If you have the $ to invest I would recommend swapping out the c6 to an e4od and consider adding an aux overdrive unit. With the turbo you have some extra grunt. The e4od will give you overdrive and a locking torque converter.

    The real question is how much do u want to spend?


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  8. Cubey

    Cubey Full Access Member

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    There is an air dam actually. It fell off but it looks like I can remount it, despite the damaged fiberglass at the original mounting points at the ends.

    20190316_183619.jpg

    55-60 is my preferred speed, so no real problem there.

    The rest? Dunno about, I will have to see in time.

    It has new (cheap) LT rated highway tires, all matched, inflated to 65 psi, per spec of the motorhome company's door tag.

    I haven't taken it out on a long highway drive since it got new tires (it had rotten, mismatched tires of 3 or 4 kinds at least), and it had a nasty clogged k&n air filter and the air dam wasn't on it. I got about 8-9mpg highway with those issues.

    With new tires and a clean paper air filter (a standby filter), I'm getting 7 city with tons of stop and go. So I am hoping to see at least 11mpg hwy once the air dam is put back too.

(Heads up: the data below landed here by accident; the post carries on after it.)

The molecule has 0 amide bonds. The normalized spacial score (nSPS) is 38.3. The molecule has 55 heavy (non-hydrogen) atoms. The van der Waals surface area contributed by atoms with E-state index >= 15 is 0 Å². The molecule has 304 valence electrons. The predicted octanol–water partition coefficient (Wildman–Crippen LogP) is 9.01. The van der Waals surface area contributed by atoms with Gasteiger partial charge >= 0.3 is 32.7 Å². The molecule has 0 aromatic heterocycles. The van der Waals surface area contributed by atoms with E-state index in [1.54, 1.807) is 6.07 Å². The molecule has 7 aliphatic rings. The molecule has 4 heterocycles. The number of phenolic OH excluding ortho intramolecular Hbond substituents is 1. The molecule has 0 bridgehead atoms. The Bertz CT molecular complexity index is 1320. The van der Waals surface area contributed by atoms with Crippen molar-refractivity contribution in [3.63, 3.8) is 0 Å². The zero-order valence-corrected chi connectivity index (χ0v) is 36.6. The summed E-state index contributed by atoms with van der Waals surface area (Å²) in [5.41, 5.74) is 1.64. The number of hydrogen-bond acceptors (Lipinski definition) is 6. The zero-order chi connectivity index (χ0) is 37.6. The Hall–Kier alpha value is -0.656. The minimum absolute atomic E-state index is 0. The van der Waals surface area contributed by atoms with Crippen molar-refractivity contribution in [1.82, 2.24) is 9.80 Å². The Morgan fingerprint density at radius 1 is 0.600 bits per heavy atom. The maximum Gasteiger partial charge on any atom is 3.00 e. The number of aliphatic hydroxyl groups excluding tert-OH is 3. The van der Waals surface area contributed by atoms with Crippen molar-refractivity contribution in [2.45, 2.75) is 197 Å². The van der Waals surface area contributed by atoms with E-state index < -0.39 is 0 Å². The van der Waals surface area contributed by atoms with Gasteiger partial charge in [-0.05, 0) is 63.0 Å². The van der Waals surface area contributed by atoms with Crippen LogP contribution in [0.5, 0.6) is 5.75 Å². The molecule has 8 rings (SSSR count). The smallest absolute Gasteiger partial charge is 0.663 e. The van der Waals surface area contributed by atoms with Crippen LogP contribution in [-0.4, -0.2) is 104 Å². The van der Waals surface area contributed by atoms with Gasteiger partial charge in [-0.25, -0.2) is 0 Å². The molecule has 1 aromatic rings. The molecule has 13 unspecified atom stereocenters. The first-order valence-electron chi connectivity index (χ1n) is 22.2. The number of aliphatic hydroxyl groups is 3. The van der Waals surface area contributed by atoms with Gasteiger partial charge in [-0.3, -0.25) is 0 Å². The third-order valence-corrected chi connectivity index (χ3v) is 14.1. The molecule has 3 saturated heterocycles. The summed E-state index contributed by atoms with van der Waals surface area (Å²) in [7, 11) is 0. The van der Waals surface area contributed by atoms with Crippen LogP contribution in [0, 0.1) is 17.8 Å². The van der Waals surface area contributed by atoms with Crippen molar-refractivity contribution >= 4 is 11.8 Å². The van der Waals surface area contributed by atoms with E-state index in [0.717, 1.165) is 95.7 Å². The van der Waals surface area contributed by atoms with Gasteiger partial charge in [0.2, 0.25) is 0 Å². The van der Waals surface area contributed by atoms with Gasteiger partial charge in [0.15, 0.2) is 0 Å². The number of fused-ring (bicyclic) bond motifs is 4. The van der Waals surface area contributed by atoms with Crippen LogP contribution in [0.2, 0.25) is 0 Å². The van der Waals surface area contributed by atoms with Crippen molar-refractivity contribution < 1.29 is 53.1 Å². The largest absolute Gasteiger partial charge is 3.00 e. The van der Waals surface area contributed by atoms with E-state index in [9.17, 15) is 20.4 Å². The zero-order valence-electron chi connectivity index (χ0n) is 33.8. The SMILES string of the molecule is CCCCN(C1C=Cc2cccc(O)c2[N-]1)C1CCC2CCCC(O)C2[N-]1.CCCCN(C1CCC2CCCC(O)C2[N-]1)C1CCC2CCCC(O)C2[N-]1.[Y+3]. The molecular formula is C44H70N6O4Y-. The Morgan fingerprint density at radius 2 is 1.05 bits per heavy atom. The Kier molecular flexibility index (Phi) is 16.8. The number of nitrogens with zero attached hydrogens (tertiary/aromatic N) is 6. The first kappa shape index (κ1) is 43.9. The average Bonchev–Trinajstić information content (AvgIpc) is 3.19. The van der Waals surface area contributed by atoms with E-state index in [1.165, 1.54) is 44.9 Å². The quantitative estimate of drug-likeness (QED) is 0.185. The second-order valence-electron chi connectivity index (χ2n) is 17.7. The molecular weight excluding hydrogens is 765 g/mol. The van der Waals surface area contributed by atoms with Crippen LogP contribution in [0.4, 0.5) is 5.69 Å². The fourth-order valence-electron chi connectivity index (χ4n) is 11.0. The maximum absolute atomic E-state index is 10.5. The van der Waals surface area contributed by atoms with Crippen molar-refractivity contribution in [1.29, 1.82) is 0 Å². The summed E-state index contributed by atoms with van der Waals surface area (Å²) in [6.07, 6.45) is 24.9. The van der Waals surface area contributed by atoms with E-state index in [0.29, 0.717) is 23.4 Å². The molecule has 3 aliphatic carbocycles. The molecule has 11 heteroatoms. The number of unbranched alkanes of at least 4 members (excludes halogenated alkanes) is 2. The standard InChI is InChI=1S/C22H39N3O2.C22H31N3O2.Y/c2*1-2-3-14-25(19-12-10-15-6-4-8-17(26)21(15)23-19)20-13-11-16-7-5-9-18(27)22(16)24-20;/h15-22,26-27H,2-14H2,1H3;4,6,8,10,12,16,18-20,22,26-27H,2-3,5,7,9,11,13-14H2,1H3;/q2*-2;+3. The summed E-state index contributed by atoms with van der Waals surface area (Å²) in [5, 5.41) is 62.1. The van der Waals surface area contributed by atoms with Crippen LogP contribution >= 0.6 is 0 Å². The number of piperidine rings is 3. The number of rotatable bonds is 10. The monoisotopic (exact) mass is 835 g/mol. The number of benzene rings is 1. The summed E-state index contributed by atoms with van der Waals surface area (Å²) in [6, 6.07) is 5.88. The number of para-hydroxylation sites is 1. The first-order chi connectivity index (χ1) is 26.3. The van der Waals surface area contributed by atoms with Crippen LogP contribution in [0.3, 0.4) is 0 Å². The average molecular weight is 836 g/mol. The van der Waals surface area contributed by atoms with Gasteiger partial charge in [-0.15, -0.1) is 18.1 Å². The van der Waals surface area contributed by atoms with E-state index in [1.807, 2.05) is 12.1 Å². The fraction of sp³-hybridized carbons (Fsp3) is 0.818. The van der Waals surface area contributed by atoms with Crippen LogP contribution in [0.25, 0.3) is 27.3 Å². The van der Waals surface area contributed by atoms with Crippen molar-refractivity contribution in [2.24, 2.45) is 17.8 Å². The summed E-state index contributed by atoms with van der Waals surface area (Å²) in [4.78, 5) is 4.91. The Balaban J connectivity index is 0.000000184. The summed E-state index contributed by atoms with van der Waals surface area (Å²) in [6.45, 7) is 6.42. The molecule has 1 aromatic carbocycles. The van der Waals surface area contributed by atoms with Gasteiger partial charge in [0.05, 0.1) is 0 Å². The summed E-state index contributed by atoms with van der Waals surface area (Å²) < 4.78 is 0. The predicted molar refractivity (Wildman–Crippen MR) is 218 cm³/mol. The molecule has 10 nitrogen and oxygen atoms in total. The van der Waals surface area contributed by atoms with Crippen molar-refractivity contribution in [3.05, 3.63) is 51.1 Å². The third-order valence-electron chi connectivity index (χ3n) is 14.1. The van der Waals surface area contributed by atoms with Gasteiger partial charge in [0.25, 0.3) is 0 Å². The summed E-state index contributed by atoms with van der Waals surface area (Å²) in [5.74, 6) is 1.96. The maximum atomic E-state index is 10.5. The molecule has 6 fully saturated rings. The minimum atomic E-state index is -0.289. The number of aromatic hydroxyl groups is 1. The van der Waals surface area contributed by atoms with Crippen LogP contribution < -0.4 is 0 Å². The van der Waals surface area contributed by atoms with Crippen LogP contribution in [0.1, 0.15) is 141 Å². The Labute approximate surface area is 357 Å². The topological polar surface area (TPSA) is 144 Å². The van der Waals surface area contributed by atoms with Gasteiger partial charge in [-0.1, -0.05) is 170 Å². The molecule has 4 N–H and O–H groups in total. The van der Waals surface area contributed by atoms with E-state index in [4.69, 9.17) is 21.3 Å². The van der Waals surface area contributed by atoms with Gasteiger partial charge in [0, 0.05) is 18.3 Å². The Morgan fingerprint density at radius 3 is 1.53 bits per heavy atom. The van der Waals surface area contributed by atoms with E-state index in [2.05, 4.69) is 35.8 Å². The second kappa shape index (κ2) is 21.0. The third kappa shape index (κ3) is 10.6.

My truck, with AT tires and a tall campershell , gets about 10 city, 14-15hwy with a fair amount of oil consumption. I'm not sure if/how much oil the motorhome is using yet.

    One thing though, I suspect the 69,xxx miles are original on the motorhome, unlike the truck where it's odometer has rolled over at least once, probably twice. On the one hand yes it has sat a lot, but on the other, less IP and engine wear.

    The cabover on this sticks way out in a V shape at the tip, presumably for better aerodynamics.

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  9. jayro88

    jayro88 Full Access Member

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    That air dam doesn't look very big. The idea of an air dam is that it pushes the air to the smooth outside rather than having it hit the un-smooth underside. Here is what I fabbed up as a test. I can say that at the very least it had no ill effect on mpg. I never got to really test it on a long hwy run. I am currently in the process of wrapping it in sheet metal and adding a lip to get it even closer to the ground. Should you spend the money to build one? I don't know. Mine is built with all left over stuff, so no extra $$. If you want an improvement and are willing to spend the money I would say to add an aux O/D and then swap to an e4od.